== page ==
For months Eric Liddell trained with his heart set on winning the 100-meter race at the Olympics of 1924. Many sportswriters predicted he would win. At the games, however, Liddell learned that the 100-meter race was scheduled to be run on a Sunday. This posed a major problem for him, because Liddell did not believe he could honor God by running on the Lord’s Day. He bowed out of the race and his fans were stunned. Some who had praised him in the past now called him a fool. He came under intense pressure to change his mind, but Liddell stood firm.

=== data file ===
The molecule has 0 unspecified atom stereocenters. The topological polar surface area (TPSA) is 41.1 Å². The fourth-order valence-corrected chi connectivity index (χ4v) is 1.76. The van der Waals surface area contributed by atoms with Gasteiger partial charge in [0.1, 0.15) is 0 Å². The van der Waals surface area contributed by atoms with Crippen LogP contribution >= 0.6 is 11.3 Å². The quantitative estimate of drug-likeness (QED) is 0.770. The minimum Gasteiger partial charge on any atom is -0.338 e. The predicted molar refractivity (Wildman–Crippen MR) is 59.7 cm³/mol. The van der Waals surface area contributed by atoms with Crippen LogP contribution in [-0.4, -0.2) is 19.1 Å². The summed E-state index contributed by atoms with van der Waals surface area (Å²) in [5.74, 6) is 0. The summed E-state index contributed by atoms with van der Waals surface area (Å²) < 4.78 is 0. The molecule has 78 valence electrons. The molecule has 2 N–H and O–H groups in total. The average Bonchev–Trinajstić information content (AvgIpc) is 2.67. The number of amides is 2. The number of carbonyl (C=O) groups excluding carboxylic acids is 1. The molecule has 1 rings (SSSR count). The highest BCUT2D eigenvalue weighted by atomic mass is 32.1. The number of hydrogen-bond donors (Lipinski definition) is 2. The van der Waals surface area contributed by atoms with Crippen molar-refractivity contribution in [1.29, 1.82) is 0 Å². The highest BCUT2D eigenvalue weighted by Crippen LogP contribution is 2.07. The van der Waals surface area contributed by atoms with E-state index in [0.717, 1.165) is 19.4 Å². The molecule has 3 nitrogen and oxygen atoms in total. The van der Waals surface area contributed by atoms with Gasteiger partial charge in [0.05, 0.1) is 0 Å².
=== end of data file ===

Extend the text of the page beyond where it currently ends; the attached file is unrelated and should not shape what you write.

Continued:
Then a runner dropped out of the 400-meter race, which was scheduled on a week day, and Liddell offered to fill the slot. This was not really “his race”-the distance was four times as long as the race for which he had trained diligently. Even so, Liddell crossed the tape as a victor and set a record of 47.6 seconds in the process. He had learned an Olympic gold medal… and made an uncompromising stand for his faith.
Liddell went on to become a missionary in China, where he died in a war camp in 1945. He lives in history as a man known more for his inner mettle than for his gold medal.
But I keep under my body, and bring it into subjection. ~ 1 Corinthians 9:27